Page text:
South Africa’s Finance Minister Tito Mboweni recently published a package of economic policy proposals that warrant serious consideration. They are aimed at reviving the flagging economy whose growth over the past five years has averaged only 1.1% while the real rate of unemployment has climbed towards 40%.
A novel feature is the attention given to the role of service industries in bolstering the economy.
This emphasis on service (or tertiary) sectors is partly justified by their strong growth of over 6% per annum since 2009. This is much faster than primary or secondary industries. A recent World Bank study found that increases in service industry productivity in South Africa have also outstripped agriculture, mining and manufacturing over the last three decades. So services seem to be well-positioned for further growth.
Services are prominent in three of the five overarching themes in the Ministry of Finance’s growth agenda:
modernising network services, such as telecommunications and transport;
prioritising labour-intensive growth, including tourism in rural and urban areas; and
export competitiveness and regional growth opportunities, which flags the potential for construction, logistics and financial services.
A growing role for services
Services have traditionally not featured strongly in developing countries’ economic strategies. They have been viewed as “non-tradable” – their production and consumption often take place within the same territory. This means that trade in services is usually local. It follows that the creation of an industrial base can sustain domestic demand. Manufactured goods, by contrast, are tradable. This is why manufacturing was the engine of growth in economies such as South Korea, Taiwan, China, Malaysia and other East Asian countries.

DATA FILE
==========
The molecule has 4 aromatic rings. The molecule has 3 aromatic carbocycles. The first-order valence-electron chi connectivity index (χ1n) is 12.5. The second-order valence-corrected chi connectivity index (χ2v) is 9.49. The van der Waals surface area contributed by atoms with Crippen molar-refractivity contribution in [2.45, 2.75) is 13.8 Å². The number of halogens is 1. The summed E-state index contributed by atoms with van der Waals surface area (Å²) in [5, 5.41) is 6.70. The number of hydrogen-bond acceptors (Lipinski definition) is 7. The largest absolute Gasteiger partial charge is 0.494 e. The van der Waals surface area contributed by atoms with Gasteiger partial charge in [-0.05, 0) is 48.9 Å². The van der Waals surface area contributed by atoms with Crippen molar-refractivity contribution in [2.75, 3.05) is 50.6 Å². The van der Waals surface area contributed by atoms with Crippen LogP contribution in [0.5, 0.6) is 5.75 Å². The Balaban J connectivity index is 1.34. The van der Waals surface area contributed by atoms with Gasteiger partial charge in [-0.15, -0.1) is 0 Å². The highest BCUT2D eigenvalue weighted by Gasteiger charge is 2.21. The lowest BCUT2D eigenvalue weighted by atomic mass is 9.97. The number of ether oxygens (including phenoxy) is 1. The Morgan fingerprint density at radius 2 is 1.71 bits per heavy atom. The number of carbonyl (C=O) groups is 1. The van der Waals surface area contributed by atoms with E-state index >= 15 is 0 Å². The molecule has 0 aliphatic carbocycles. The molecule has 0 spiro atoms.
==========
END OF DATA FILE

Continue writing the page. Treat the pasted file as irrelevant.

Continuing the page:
However, the role of services is changing. They are making a bigger contribution to global value chains. Advances in digital technology and air travel have improved the tradability of many services. Leading multinationals are also outsourcing routine activities, including labour-intensive manufacturing. They are focusing instead on higher-value services such as research and development, design, marketing and after-sales support. As a result, service exports have risen from 9% of global exports in 1970 to 20% in 2014. They are now the fastest growing portion of global trade.
Services are becoming a significant input into manufactured goods. This is in response to consumer demand for more sophisticated and branded products. Knowledge-intensive services are also a key ingredient in raising productivity and competitiveness across agriculture, mining and other sectors. Advanced producer services strengthen other industries by upgrading their capabilities. They help to adapt products to new markets, reduce waste and facilitate external trade.
This shows that, rather than being an alternative to manufacturing, mining or agriculture, services are complementary.
Challenges of building capabilities
Of course the service economy is far from homogenous and generalisation is dangerous. There is a huge variety between service firms in terms of their capital intensity, technical sophistication, skill requirements and types of destination markets.
Less complex sectors such as transport and tourism have considerable scope for business start-ups and growth. They also have enormous potential for job creation. The outsourcing of all kinds of business processes and data management from advanced economies to third-party providers, offers other opportunities for rapid job growth for countries like South Africa.